Arthur Miller is turning 100 years of age this year and as it turns out: his works are more important than ever. Miller went toe to toe with mainstream ideology, with the dilemma's of war, with group thinking and paranoia, with religion, with celebrity machinery and even with the government of the United States of America during one of the worst chapters in our history: The McCarthy years. For those of you too young to remember or too old to want to remember. Senator Joe McCarthy led a witch hunt that was focused on left leaning individuals of all sorts, but specifically, those in the field of entertainment. Directors, writers, actors and producers were demanded to testify against their friends and associates publicly, privately, overtly or with discretion. Arthur Miller did no such thing, he refused to name names. He was found in contempt of court and later exonerated of all charges. Miller is a soul searching playwright who introduces ideas in the great American sagas such as, "Death of a Salesman," "All My Sons," "The Crucible," and spreads them out like a deck of cards for all to see and eventually to play with. Theater, unlike film, has a forever and ongoing growing relationship with interpretation, with the populist, with the times and with the future. Millers plays are produced all over the world, "Death of a Japanese Salesman," was extremely popular overseas. The Arthur Miller literary works are and have been interpreted and produced in dozens of languages and remain extremely relevant. Ever since the attacks of 9/11, here in America, a very similar situation surfaced, creatively and culturally speaking, we have not quite recovered. The freedom to speak out against abuses of power, against political policy or those in power is almost entirely absent.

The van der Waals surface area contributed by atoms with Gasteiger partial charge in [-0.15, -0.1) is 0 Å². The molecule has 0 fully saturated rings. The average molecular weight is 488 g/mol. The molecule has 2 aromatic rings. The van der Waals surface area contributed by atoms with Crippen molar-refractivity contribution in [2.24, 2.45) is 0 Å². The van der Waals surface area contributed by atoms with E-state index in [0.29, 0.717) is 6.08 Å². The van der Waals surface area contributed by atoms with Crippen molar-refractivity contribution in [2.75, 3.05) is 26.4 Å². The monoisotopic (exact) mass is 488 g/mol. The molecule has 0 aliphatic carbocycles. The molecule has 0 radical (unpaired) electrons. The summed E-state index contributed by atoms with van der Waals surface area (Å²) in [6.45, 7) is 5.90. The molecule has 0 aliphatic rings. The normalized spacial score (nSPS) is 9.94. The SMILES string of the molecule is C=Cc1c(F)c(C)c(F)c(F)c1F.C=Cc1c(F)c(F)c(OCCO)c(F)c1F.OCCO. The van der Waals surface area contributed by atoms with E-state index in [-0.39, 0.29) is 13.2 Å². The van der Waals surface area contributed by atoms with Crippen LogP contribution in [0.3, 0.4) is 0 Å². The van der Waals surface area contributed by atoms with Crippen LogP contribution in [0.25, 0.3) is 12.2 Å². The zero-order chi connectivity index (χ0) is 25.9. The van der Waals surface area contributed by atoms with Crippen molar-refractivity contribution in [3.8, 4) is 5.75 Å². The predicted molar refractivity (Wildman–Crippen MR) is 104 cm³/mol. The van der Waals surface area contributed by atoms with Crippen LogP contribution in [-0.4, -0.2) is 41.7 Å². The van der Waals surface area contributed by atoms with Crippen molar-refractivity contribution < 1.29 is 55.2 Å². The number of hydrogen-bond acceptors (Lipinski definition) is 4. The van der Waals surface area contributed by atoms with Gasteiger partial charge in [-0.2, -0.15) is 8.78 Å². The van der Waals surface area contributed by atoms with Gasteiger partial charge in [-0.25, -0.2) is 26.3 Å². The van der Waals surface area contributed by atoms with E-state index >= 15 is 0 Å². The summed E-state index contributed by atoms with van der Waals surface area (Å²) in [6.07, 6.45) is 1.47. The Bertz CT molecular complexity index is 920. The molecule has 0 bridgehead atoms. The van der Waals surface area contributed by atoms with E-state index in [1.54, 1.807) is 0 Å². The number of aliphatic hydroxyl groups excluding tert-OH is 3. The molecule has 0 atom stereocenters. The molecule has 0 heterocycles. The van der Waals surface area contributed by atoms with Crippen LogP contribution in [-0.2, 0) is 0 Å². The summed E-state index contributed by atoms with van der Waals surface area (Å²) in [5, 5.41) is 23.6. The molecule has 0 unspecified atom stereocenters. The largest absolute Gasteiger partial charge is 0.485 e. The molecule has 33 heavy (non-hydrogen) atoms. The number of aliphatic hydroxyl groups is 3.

Major news organizations have fallen to the wayside, when it comes to investigative journalism and most others march in step with the current politically correct aspects of today's society. Entertainers are afraid to speak out for fear of losing a role or a job or alienating either their audience or the advertisers. Miller's plays delve into these subject matters deeply, dramatically and with a great deal of consequence to relationships. "Salesman." deals with family deceit, the changing of American values and memory. "All my Sons," is a scorching and scathing look at the war machine, that has direct ties to rather recent political family histories here in America. "The Crucible," is a direct metaphor for the McCarthy era as well as an intensively researched project that brings to life the disturbing, but entirely factual witch hunts that happened in America and abroad : 100s of women were murdered for hysteria and paranoia. Millers plays are not overtly political, they are much more about relationship, family and community at every level. Ultimately, they are about mankind. The popularity of his catalogue has only grown through the years and deservedly so. On a personal level, Mr Miller's life had some extreme ups and downs and through it all he remained calm, elusive, focused and intelligent. Miller has always been very forthright about his works, his views and his ideas of life. To my mind, he is a true patriot, unafraid to ask the difficult questions that arise when involved in an experiment as beautiful as America. He served as the president of the PEN Organization in the mid 1960s. Miller also has the special quality that says to anyone at anytime: "Fuck You," as you can see he expresses in the image related to this article during a press conference.  In the back pages of this edition you will find an extensive list with links to over fifty up and coming Miller plays around the world. And so, today we salute the man, the mind, the icon, the artist, the writer and the great and beautiful defiance of this Original American of Letters: Mr. Arthur Miller.